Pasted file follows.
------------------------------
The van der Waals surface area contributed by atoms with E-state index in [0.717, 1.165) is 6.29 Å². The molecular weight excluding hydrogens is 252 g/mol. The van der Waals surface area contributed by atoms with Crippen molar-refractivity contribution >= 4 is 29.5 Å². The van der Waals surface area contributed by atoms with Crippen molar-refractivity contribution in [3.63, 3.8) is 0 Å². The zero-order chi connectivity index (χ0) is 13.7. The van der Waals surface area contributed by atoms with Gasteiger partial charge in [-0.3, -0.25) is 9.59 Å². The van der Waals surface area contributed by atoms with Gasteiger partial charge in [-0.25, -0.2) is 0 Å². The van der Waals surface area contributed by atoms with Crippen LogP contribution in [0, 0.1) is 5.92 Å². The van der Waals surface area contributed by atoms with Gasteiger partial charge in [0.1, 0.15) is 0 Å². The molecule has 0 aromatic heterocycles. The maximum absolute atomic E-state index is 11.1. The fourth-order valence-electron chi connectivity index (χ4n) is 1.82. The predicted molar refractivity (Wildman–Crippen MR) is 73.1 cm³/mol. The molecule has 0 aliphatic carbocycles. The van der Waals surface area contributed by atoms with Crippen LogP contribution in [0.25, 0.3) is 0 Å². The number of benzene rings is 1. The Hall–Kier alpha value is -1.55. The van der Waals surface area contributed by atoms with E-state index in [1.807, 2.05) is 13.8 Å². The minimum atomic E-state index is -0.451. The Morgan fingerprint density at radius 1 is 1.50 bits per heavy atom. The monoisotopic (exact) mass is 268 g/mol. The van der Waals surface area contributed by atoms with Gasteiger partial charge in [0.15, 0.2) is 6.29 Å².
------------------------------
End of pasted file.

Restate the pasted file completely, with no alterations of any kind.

The van der Waals surface area contributed by atoms with E-state index in [0.717, 1.165) is 6.29 Å². The molecular weight excluding hydrogens is 252 g/mol. The van der Waals surface area contributed by atoms with Crippen molar-refractivity contribution >= 4 is 29.5 Å². The van der Waals surface area contributed by atoms with Crippen molar-refractivity contribution in [3.63, 3.8) is 0 Å². The zero-order chi connectivity index (χ0) is 13.7. The van der Waals surface area contributed by atoms with Gasteiger partial charge in [-0.3, -0.25) is 9.59 Å². The van der Waals surface area contributed by atoms with Gasteiger partial charge in [-0.25, -0.2) is 0 Å². The van der Waals surface area contributed by atoms with Crippen LogP contribution in [0, 0.1) is 5.92 Å². The van der Waals surface area contributed by atoms with Gasteiger partial charge in [0.1, 0.15) is 0 Å². The molecule has 0 aromatic heterocycles. The maximum absolute atomic E-state index is 11.1. The fourth-order valence-electron chi connectivity index (χ4n) is 1.82. The predicted molar refractivity (Wildman–Crippen MR) is 73.1 cm³/mol. The molecule has 0 aliphatic carbocycles. The van der Waals surface area contributed by atoms with Crippen LogP contribution in [0.25, 0.3) is 0 Å². The number of benzene rings is 1. The Hall–Kier alpha value is -1.55. The van der Waals surface area contributed by atoms with E-state index in [1.807, 2.05) is 13.8 Å². The minimum atomic E-state index is -0.451. The Morgan fingerprint density at radius 1 is 1.50 bits per heavy atom. The monoisotopic (exact) mass is 268 g/mol. The van der Waals surface area contributed by atoms with Gasteiger partial charge in [0.15, 0.2) is 6.29 Å².